1. At the risk of sounding like a jerk, if you read the overview, it does explain that it’s basically bad security by Apple. It trusts that ‘someone’ using the mouse to go through the dialogs makes the system not ask for a password to change system settings.

          Quote:
          We even evade OS X’s security – while they attempt to prevent network changes being done by just a “keyboard”, and even prevent most applications from changing position (special authorized accessibility features must be enabled which we don’t have permission to), we evade both of these with some unprotected applescript and carefully planned mouse movements.

          1. It’s not “bad security by apple” it’s bad security by any OS that trusts a USB device. This same thing will work on BSD, Windows (like they mention) OSX, Linux, etc…. This same device set up right would be more effective to take over Samsung or HP thin clients to redirect the login server to a fake one that the users would input their Username and password into.

            And honestly you HAVE to trust a usb device, just like how all windows devices trusted all PS2 keyboard and mouse devices and we already had these kinds of things that existed back with PIC’s 10 years ago. It just underlines the fact that if you have physical access to the device even with a planted USB device, then you own it.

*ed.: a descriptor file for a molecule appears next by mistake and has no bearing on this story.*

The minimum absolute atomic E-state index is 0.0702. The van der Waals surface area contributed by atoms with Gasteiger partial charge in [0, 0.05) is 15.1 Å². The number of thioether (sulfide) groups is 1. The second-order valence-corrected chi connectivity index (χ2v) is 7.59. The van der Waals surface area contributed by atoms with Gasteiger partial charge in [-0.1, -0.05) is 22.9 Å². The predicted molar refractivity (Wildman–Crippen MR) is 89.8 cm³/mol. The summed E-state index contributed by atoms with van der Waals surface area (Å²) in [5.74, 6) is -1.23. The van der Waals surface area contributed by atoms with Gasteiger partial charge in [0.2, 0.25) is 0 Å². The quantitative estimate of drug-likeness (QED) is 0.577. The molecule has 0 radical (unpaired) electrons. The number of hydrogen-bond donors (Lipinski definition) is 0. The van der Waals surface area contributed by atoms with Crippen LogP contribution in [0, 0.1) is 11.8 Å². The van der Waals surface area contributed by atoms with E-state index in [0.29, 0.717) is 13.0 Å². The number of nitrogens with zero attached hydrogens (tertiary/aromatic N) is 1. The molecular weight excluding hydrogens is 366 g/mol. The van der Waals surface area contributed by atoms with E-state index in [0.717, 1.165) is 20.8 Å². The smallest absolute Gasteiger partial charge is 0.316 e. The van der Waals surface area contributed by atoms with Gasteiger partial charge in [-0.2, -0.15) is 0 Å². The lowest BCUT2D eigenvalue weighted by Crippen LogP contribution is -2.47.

The solution for security is that the PC is inside a locked box.

          2. Im pretty sure that on most Linux distros you can’t change system settings without entering the root password. Sure if you have physical access to the machine you probably could manage to get the password or circumvent its need…. But still it’s “better security by linux ppl”.

          1. Depends. If you are just doing desktop development you don’t really need admin rights ever. I’m now working on embedded and I have a rootshell, but the system is in a different VLAN.

        2. CodeRed said it exactly right.
          I don’t have the ability to open an elevated command prompt on my [Windows] machine. I follow this rule and must enter a separate password to get elevated privileges on my machine. Additionally, I have no access to remote shares from my user account. It is strictly that, a ‘user’ level account.

          This exploits your IT’s failure to separate users from administrators. This is possible across all platforms:OS X, Windows, and Linux.

  2. “Fucking drivers. Windows Update will make us wait a bit longer”. I laughed.
    Cool and creepy stuff, but nothing too spectacular. I think I’ve already seen something like this done with the USB rubber ducky.

  3. Badusb is something that everyone is hoping won’t be a big deal but it is. If you can’t trust any USB device then you may as well throw the towel in.